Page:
What Is Hypertrophy?
The term used to describe the increase in muscle size associated with muscle growth. There is research that suggests there are in fact two types of muscle growth:
Sarcoplasmic muscle growth refers to muscle growth through an increase in the volume of the non-contractile muscle cell fluid (sarcoplasm). This means that whilst the size of the muscle increases through training there is no increase in muscular strength due to an increase in the cross-sectional area but a decrease in density of muscle fibres.
This type of muscle growth is associated with a swelling of the muscles as the number of fluid increases and is usually described as “bodybuilder” training; higher reps with light to moderate load.
On the other hand, myofibrillar muscle growth refers to an actual increase in the number and size of muscle fibres. This enlargement of the muscle is caused by an increase in myofibrils which in turn allow the muscle to produce a greater amount of force.
This muscle growth is associated with a denser looking muscle sported by, for example, gymnasts and other athletes with good aesthetics and a high level of relative strength who train using moderate reps and moderate to high load.
Are There Actually 2 Types Of Muscle Growth?
There is a lot of debate about the validity of sarcoplasmic muscle growth and whether it exists or not.
Sarcoplasmic muscle growth has research on both sides of the fence and appears to have come to the forefront as an explanation for the discrepancy in strength between bodybuilders and weightlifters, i.e. why a 200 something lb bodybuilder can get out-lifted by 100 something lb weightlifter.
The idea is that bodybuilders have ‘non-functional’ sarcoplasmic muscle growth which allows them to get bigger but not stronger.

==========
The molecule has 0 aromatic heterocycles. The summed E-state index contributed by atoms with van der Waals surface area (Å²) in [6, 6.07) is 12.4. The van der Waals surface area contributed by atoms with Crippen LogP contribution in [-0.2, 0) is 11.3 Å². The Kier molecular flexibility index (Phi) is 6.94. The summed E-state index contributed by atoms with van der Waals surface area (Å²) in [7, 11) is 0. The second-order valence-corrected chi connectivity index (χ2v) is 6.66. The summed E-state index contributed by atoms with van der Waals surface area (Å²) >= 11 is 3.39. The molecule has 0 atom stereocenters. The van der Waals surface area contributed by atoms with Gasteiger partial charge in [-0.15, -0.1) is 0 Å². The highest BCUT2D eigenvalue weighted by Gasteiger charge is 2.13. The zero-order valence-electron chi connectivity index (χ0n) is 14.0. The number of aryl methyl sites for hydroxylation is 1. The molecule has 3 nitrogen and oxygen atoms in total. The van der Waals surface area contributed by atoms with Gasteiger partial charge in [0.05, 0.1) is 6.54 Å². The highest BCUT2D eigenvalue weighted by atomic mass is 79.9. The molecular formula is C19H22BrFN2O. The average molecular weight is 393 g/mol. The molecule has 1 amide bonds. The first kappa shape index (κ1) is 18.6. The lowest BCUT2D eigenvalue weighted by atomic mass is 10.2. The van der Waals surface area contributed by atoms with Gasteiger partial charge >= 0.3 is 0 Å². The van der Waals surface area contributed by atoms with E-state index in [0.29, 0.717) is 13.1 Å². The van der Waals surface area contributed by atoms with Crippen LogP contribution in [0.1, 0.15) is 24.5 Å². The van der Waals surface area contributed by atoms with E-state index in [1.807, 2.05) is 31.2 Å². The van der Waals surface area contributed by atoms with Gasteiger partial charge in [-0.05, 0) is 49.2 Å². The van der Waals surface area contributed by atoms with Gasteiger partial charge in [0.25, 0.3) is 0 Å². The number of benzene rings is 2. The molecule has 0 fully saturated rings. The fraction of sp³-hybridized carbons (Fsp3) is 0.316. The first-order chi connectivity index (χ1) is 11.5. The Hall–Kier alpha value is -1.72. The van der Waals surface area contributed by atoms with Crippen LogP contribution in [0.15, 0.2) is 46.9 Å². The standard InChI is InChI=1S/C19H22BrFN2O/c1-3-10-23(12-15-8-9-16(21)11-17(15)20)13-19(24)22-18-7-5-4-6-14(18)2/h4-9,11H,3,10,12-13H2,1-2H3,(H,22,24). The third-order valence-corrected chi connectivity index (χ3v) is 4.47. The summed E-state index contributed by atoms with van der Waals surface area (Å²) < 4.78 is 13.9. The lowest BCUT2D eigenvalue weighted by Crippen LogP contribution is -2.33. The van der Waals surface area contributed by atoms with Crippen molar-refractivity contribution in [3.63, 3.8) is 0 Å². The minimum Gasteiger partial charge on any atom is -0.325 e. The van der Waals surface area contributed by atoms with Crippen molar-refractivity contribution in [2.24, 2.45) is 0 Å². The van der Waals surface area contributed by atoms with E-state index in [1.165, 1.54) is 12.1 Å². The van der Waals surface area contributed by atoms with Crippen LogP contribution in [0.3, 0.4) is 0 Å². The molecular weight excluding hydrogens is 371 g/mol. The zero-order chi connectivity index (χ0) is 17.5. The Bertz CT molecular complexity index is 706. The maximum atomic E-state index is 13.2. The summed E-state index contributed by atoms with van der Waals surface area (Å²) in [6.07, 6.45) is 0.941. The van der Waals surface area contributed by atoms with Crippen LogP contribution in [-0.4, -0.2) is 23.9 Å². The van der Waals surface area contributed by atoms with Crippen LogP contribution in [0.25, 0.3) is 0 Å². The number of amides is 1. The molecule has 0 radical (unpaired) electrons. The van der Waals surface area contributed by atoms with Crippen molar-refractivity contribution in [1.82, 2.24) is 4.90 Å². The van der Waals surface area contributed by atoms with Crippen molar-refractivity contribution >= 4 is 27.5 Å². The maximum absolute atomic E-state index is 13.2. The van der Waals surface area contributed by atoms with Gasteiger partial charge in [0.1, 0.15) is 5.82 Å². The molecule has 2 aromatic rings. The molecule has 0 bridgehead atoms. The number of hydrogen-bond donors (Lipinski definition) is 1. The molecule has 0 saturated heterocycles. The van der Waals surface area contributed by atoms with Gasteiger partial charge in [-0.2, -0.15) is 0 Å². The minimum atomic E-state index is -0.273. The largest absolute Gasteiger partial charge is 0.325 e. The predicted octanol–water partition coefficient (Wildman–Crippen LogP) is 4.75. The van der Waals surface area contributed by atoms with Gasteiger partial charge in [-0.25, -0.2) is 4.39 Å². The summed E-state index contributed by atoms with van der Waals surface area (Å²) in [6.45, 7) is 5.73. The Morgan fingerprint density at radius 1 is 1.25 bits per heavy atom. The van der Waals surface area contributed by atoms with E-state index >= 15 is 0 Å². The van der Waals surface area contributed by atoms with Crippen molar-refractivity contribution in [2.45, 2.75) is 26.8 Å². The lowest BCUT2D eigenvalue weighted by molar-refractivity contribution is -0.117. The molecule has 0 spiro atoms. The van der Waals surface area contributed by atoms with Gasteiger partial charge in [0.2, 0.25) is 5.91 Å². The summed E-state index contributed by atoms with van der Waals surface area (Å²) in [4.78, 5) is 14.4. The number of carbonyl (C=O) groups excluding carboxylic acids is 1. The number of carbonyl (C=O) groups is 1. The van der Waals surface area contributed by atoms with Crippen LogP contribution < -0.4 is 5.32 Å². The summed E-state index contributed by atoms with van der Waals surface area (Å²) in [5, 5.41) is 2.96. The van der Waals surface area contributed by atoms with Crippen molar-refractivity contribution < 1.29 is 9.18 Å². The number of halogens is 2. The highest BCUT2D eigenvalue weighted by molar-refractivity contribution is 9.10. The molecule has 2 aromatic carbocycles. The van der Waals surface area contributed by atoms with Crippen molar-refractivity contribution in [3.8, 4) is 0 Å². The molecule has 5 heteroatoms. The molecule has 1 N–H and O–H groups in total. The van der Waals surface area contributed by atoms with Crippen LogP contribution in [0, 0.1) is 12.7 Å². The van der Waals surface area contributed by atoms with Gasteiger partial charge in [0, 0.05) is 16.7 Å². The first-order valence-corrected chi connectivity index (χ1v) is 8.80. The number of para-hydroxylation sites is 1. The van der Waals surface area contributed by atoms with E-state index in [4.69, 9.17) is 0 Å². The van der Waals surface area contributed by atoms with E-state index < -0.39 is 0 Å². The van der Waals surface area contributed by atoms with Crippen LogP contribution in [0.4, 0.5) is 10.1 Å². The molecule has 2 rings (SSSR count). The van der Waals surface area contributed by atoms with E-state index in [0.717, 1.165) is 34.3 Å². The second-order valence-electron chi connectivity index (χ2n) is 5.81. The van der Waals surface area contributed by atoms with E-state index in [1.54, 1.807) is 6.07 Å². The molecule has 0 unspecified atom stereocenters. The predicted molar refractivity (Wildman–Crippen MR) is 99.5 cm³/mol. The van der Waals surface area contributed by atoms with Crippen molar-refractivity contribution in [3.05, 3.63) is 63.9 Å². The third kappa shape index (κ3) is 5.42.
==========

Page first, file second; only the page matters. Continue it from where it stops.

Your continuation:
This leads people to argue that if you want to be strong with dense muscles you should train using moderate reps and high load to create myofibrillar hypertrophy and if you want size irrespective of strength then you should use high reps with a light to moderate load.
However, there are other reasons for this difference in strength between bodybuilders and powerlifters.
Namely, the skill component of lifting, for instance, if you lift very heavy loads when squatting frequently, then you’ll get better at doing exactly that. It’s no secret that bodybuilders lift differently with a focus on volume and not strength which helps to explain this difference in muscle size and relative strength.
Whichever way you look at it there are arguments and research for and against the existent of sarcoplasmic hypertrophy, see 'useful resources' for more on this.
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Bodybuilding-Type Training Increases Intracellular Water Content via lookgreatnaked.com
Periodisation For Bodybuilders: Part 2 via bodyrecomposition.com
Sarcoplasmic Hypertrophy: The Bros Were Probably Right via strongerbyscience.com
Sarcoplasmic Hypertrophy? Broscience at its finest via andersnedergaard.com